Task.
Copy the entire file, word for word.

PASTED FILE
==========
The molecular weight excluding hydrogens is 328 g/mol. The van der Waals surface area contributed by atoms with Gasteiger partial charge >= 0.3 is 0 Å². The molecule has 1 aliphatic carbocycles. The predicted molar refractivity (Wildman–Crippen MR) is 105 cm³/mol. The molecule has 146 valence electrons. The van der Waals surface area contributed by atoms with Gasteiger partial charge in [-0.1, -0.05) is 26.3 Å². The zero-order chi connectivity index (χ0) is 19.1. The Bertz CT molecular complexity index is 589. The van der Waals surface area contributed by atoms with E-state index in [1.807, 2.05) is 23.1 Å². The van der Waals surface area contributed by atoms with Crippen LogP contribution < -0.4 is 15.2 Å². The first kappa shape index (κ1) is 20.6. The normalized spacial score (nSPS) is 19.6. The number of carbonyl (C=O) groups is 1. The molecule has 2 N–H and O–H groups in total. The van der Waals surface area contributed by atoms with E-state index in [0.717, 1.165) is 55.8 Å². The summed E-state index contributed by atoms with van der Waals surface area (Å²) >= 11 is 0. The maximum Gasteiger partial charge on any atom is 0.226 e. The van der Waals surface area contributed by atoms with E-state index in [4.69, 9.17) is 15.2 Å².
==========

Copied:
The molecular weight excluding hydrogens is 328 g/mol. The van der Waals surface area contributed by atoms with Gasteiger partial charge >= 0.3 is 0 Å². The molecule has 1 aliphatic carbocycles. The predicted molar refractivity (Wildman–Crippen MR) is 105 cm³/mol. The molecule has 146 valence electrons. The van der Waals surface area contributed by atoms with Gasteiger partial charge in [-0.1, -0.05) is 26.3 Å². The zero-order chi connectivity index (χ0) is 19.1. The Bertz CT molecular complexity index is 589. The van der Waals surface area contributed by atoms with E-state index in [1.807, 2.05) is 23.1 Å². The van der Waals surface area contributed by atoms with Crippen LogP contribution < -0.4 is 15.2 Å². The first kappa shape index (κ1) is 20.6. The normalized spacial score (nSPS) is 19.6. The number of carbonyl (C=O) groups is 1. The molecule has 2 N–H and O–H groups in total. The van der Waals surface area contributed by atoms with E-state index in [0.717, 1.165) is 55.8 Å². The summed E-state index contributed by atoms with van der Waals surface area (Å²) >= 11 is 0. The maximum Gasteiger partial charge on any atom is 0.226 e. The van der Waals surface area contributed by atoms with E-state index in [4.69, 9.17) is 15.2 Å².